Law firms with banking and finance practices that were recently making deals with free-flowing credit are now scrambling to launch new practice groups to help clients simply survive the credit crisis.

“A year ago we were writing deals, figuring out how to grow businesses and expand products; now the markets are trying to figure out when the next shoe drops,” said Michael Missal, head of the global financial markets group that K&L Gates unveiled on Sept. 29 in Washington.

Katten Muchin Rosenman formed its credit crisis solutions group in late September. Hays Ellisen, co-chairman of the group with Eric Adams, said the firm was advising clients to anticipate that the government would intervene, despite the initial House rejection of the $700 billion bailout bill.

“When the government brings in a massive pool of liquidity to purchase these distressed assets, it will set a floor price, and the market will start to function,” Ellisen said.

SWITCHING SIDES

Gibson, Dunn & Crutcher last week announced the formation of a financial markets crisis group, coordinated by partner Michael Bopp in the Washington office. Just weeks ago, Bopp was associate director of the Office of Management and Budget.

“A month ago I was sitting at OMB and would have been handling this [crisis] from the other side,” said Bopp. “We put this [group] together because our clients have an interest in Washington’s response. There is a groundswell within Congress for a wholesale re-evaluation and modernization of the financial markets regulatory system.”

Pat Oxford, chairman of Bracewell & Giuliani, is heading the Houston firm’s new financial industry task force, announced on Sept. 25. The ripples of collapsing financial institutions are already reaching Bracewell practice areas ranging from white-collar crime to banking, securities, transactions and many more.

“Anyone who says they know where this is going is full of baloney. We have never experienced anything like this in my lifetime, and I am as old as anybody practicing these days,” said Oxford, 66. “The basic architecture of our banking regulatory scheme will change. There are hedge funds and private equity funds that, if you squint your eyes, look like investment banks. We suspect there will be a tsunami of regulation.”

Thomas Vartanian, head of New York-based Fried, Frank, Harris, Shriver & Jacobson‘s banking and financial institutions practice, unveiled last week, has had a front-row seat on two previous economic calamities. He was general counsel of the Federal Home Loan Bank Board (FHLBB) and the Federal Savings and Loan Insurance Corp. when the FHLBB seized and sold 400 savings and loans in the early 1980s. He was also an attorney for the Office of the Comptroller of the Currency from 1976 to 1981, when the FHLBB seized Franklin National Bank. This crisis is bigger and the ramifications greater, Vartanian said.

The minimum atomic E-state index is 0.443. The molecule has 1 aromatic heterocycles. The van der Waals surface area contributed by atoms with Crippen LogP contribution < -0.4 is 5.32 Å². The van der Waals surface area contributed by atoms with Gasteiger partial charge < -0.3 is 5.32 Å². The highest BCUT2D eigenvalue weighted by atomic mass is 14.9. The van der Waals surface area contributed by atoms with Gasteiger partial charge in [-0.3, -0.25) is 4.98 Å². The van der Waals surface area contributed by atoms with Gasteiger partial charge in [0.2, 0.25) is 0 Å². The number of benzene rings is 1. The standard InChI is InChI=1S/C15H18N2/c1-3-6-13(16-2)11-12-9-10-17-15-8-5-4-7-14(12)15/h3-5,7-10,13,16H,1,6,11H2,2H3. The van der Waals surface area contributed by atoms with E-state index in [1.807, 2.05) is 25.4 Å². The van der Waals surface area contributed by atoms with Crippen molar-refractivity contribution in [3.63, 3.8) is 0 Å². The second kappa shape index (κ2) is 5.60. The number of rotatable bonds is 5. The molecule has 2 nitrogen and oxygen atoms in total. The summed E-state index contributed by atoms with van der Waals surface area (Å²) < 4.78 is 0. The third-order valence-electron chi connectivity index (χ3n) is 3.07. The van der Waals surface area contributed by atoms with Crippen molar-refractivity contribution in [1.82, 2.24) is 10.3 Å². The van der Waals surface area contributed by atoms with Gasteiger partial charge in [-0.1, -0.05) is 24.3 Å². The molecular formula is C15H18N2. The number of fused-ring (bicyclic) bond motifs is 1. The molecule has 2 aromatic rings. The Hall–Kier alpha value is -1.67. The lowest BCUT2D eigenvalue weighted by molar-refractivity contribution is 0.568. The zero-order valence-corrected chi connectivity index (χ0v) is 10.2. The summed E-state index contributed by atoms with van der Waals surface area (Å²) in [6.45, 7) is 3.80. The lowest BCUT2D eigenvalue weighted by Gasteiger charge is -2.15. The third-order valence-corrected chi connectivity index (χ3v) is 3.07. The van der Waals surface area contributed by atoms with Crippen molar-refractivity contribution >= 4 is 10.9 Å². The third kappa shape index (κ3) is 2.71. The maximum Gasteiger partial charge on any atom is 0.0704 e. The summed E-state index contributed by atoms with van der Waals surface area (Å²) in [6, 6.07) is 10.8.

“In the past, the problem was the banks losing money,” Vartanian said. “This is a liquidity crisis. Confidence is eroding. In terms of causes and scale, this is much different.”

Early this year, Washington’s Patton Boggs began building a practice group within its financial services group to respond to the credit crises, but the number of practice areas involved has grown as the economy has stalled, said partner Jeffrey Haas.

“A lot of companies face credit quality, liquidity or enforcement issues, and there are issues relating to insurance coverage, litigation, transactions, bankruptcy — it’s a long list,” Haas said. “This is probably the busiest year I’ve had.”

‘WORST I’VE SEEN’

Karen L. Garrett, a longtime banking attorney in the Kansas City, Mo., office of Bryan Cave, heads the firm’s distressed financial institutions group, formed in August. Business is depressingly brisk, she said, as the contraction in credit stifles business and heightens worries. “Nobody is doing deals, just trying to get out of trouble,” Garrett said. “It is scary how little credit is available.”

Garret expects that the credit crisis will be resolved, ultimately, through a brutal shakeout as banks shed bad loans backed by assets attractive to loosely regulated hedge funds and private equity funds.

“This is the worst I have seen,” Garrett said. “My prediction is these bad loans will be bought by nonbank entities. They don’t have the same regulatory constraints as banks, so they can buy a lot of commercial real estate loans at 40 cents or 60 cents on the dollar and wait for the real estate market to come back. Banks can’t wait that long.”